Choosing the Right School
Posted by Peggy Procter on 2/22/2019
As I reflect back on my own search to find the right school home for my daughter, I am reminded of both the anxiety and the beauty of the process. I think of our prospective parents and of our Echo Horizon parents who are considering middle schools, and the questions they are asking. Do we have enough information to make this decision? What will it be like to go to x school? How well will our precious child do at x school? None of these questions are fully answerable, as the future is unknown and who and how your child will react to any situation is impossible to predict. As parents, all we can do is our best—ask good questions, explore our options carefully, and ultimately to trust our instincts that we know what is best for our family in this particular moment. As G. F. Bradenberg, teacher and blogger, stated in a Washington Post article to parents seeking schools for their children, “Nobody is a better expert than you are.”
The anxiety: My daughter walked into her interview and visit day pretty overwhelmed. She picked a fight with her dad right outside the building, and proceeded to share her negative vibes and energy with—yes—the Director of Admission. When my husband told me I was horrified, and thought about what a terrible parent I was, as clearly, it was my fault that she was being bratty. How had I not prepared her? Why hadn’t I fed her a better breakfast? Luckily, she did recover and was able to show her positive self during the visit. The Admission Director reassured me that acting out is developmentally appropriate and normal during this process. Phew.
The beauty: The decision about which school to select is an opportunity to focus on what your family values and what type of environment you feel your child and you, as parents/guardians, will thrive in. Selecting a school helped me to hone in on a few key beliefs: that kindness matters, that diversity and inclusion matter, and that curiosity and scholarship matter. I wanted a school that would welcome all of the questions and wonder that my little girl has in her head. I wanted a school that saw her for exactly who she was in that moment and that could honor that person despite deficiencies and missteps. I wanted a place that valued community and that would challenge my daughter and my family to broaden our perspective and teach us more about the world and other people’s stories. I wanted a place where joyful learning was at the center of it all; a place whose graduates are confident, curious, and kind students. I encourage you all to take the time to reflect on your own family and what matters most to you, as matching your values to an institution’s values is so important.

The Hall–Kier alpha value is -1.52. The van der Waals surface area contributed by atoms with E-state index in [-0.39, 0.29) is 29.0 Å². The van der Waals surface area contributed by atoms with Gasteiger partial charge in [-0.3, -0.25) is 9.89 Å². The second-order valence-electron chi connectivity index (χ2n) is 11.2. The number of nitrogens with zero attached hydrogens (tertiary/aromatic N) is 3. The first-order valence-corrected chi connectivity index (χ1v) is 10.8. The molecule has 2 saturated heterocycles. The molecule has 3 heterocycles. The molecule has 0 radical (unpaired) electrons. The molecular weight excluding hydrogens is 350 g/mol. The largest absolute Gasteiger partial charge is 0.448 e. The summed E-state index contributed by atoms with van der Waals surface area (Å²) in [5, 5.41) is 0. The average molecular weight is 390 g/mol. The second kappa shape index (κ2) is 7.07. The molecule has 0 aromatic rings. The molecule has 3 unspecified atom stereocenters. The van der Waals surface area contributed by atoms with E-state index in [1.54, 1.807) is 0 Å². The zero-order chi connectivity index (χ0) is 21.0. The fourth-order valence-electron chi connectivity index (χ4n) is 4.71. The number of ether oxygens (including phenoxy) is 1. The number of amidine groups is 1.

In closing, I want to share with you some wisdom from an article in The Atlantic by Gail Cornwall. She states how important it is for parents to consider a wide array of factors when considering a school. She suggests that parents search for “better information—information on things like the relationships between teachers and students, how students interact with each other, and the degree to which students are engaged and happy to be there.” At Echo Horizon, we believe in academic excellence in a diverse and balanced environment, where all faculty and staff care deeply for children and where students and families are seen, heard, and valued. For our prospective parents: If our mission matches your values, we truly hope you’ll join us for a journey of Joyful Engaged Learning. And please, don’t hesitate to reach out to me or any member of my Admission or Leadership Team if you have any questions or just want to talk more with someone about this process and our school. We want what you want—the best school/home fit for you and your child and family.
1 Jay Matthews, “9 ways to pick a great school for your child,” the Washington Post, February 16, 2012.
2 Gail Cornwall, “Why Parents Make Flawed Choices About Their Kids’ Schooling,” The Atlantic, October 18, 2017.
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